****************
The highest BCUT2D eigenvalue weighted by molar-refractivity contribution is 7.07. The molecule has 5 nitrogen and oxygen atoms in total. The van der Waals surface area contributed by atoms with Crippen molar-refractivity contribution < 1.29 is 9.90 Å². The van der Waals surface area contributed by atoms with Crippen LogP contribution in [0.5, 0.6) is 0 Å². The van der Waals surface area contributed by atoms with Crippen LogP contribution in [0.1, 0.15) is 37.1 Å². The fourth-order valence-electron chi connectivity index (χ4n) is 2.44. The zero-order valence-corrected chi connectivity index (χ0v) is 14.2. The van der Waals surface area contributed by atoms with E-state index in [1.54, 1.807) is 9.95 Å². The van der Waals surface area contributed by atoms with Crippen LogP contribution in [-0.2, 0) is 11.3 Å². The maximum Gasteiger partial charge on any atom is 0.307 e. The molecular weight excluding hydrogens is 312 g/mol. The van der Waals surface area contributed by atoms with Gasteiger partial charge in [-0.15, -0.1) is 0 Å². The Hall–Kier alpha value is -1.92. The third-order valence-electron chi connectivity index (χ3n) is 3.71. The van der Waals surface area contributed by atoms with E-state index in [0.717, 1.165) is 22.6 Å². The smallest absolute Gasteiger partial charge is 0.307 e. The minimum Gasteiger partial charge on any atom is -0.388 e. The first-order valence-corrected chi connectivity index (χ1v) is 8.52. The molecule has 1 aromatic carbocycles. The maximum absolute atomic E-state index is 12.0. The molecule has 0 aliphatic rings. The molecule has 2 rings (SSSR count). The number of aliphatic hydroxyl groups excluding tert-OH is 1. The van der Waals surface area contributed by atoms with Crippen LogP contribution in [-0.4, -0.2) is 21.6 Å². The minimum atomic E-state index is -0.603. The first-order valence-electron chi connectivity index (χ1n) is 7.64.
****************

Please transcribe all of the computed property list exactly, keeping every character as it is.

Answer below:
The highest BCUT2D eigenvalue weighted by molar-refractivity contribution is 7.07. The molecule has 5 nitrogen and oxygen atoms in total. The van der Waals surface area contributed by atoms with Crippen molar-refractivity contribution < 1.29 is 9.90 Å². The van der Waals surface area contributed by atoms with Crippen LogP contribution in [0.5, 0.6) is 0 Å². The van der Waals surface area contributed by atoms with Crippen LogP contribution in [0.1, 0.15) is 37.1 Å². The fourth-order valence-electron chi connectivity index (χ4n) is 2.44. The zero-order valence-corrected chi connectivity index (χ0v) is 14.2. The van der Waals surface area contributed by atoms with E-state index in [1.54, 1.807) is 9.95 Å². The van der Waals surface area contributed by atoms with Crippen LogP contribution in [-0.2, 0) is 11.3 Å². The maximum Gasteiger partial charge on any atom is 0.307 e. The molecular weight excluding hydrogens is 312 g/mol. The van der Waals surface area contributed by atoms with Gasteiger partial charge in [-0.15, -0.1) is 0 Å². The Hall–Kier alpha value is -1.92. The third-order valence-electron chi connectivity index (χ3n) is 3.71. The van der Waals surface area contributed by atoms with E-state index in [0.717, 1.165) is 22.6 Å². The smallest absolute Gasteiger partial charge is 0.307 e. The minimum Gasteiger partial charge on any atom is -0.388 e. The first-order valence-corrected chi connectivity index (χ1v) is 8.52. The molecule has 1 aromatic carbocycles. The maximum absolute atomic E-state index is 12.0. The molecule has 0 aliphatic rings. The molecule has 2 rings (SSSR count). The number of aliphatic hydroxyl groups excluding tert-OH is 1. The van der Waals surface area contributed by atoms with Crippen LogP contribution in [-0.4, -0.2) is 21.6 Å². The minimum atomic E-state index is -0.603. The first-order valence-electron chi connectivity index (χ1n) is 7.64.